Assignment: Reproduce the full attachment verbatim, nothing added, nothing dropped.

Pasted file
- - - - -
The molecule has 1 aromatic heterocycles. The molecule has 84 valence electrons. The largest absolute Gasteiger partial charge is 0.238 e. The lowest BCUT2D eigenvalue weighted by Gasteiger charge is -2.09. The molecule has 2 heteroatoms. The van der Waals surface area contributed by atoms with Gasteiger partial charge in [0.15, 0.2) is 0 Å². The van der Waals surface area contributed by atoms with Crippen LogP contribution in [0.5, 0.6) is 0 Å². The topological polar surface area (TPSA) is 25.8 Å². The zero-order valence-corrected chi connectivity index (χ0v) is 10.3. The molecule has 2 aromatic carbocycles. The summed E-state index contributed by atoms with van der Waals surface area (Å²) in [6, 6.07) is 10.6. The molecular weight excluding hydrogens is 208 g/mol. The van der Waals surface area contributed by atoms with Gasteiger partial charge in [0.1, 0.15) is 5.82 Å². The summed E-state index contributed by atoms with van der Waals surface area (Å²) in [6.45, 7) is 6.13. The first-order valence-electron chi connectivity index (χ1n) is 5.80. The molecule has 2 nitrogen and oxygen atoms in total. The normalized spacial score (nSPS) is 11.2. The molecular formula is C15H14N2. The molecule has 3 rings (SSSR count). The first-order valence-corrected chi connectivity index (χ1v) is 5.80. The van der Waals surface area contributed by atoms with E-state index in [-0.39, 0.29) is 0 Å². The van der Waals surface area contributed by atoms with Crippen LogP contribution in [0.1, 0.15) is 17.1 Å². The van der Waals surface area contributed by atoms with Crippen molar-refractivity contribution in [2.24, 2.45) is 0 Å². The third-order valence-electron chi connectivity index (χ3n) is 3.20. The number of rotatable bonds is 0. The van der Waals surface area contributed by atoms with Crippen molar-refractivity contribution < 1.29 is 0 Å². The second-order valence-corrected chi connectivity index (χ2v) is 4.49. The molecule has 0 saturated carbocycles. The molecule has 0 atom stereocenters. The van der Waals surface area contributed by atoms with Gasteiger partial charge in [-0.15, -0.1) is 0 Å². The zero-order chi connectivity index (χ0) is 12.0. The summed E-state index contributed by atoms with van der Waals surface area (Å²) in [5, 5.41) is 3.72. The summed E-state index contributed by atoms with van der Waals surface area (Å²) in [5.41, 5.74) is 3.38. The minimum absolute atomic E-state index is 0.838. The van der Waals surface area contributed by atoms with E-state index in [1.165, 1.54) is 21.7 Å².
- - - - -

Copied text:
The molecule has 1 aromatic heterocycles. The molecule has 84 valence electrons. The largest absolute Gasteiger partial charge is 0.238 e. The lowest BCUT2D eigenvalue weighted by Gasteiger charge is -2.09. The molecule has 2 heteroatoms. The van der Waals surface area contributed by atoms with Gasteiger partial charge in [0.15, 0.2) is 0 Å². The van der Waals surface area contributed by atoms with Crippen LogP contribution in [0.5, 0.6) is 0 Å². The topological polar surface area (TPSA) is 25.8 Å². The zero-order valence-corrected chi connectivity index (χ0v) is 10.3. The molecule has 2 aromatic carbocycles. The summed E-state index contributed by atoms with van der Waals surface area (Å²) in [6, 6.07) is 10.6. The molecular weight excluding hydrogens is 208 g/mol. The van der Waals surface area contributed by atoms with Gasteiger partial charge in [0.1, 0.15) is 5.82 Å². The summed E-state index contributed by atoms with van der Waals surface area (Å²) in [6.45, 7) is 6.13. The first-order valence-electron chi connectivity index (χ1n) is 5.80. The molecule has 2 nitrogen and oxygen atoms in total. The normalized spacial score (nSPS) is 11.2. The molecular formula is C15H14N2. The molecule has 3 rings (SSSR count). The first-order valence-corrected chi connectivity index (χ1v) is 5.80. The van der Waals surface area contributed by atoms with E-state index in [-0.39, 0.29) is 0 Å². The van der Waals surface area contributed by atoms with Crippen LogP contribution in [0.1, 0.15) is 17.1 Å². The van der Waals surface area contributed by atoms with Crippen molar-refractivity contribution in [2.24, 2.45) is 0 Å². The third-order valence-electron chi connectivity index (χ3n) is 3.20. The number of rotatable bonds is 0. The van der Waals surface area contributed by atoms with Crippen molar-refractivity contribution < 1.29 is 0 Å². The second-order valence-corrected chi connectivity index (χ2v) is 4.49. The molecule has 0 saturated carbocycles. The molecule has 0 atom stereocenters. The van der Waals surface area contributed by atoms with Gasteiger partial charge in [-0.15, -0.1) is 0 Å². The zero-order chi connectivity index (χ0) is 12.0. The summed E-state index contributed by atoms with van der Waals surface area (Å²) in [5, 5.41) is 3.72. The summed E-state index contributed by atoms with van der Waals surface area (Å²) in [5.41, 5.74) is 3.38. The minimum absolute atomic E-state index is 0.838. The van der Waals surface area contributed by atoms with E-state index in [1.165, 1.54) is 21.7 Å².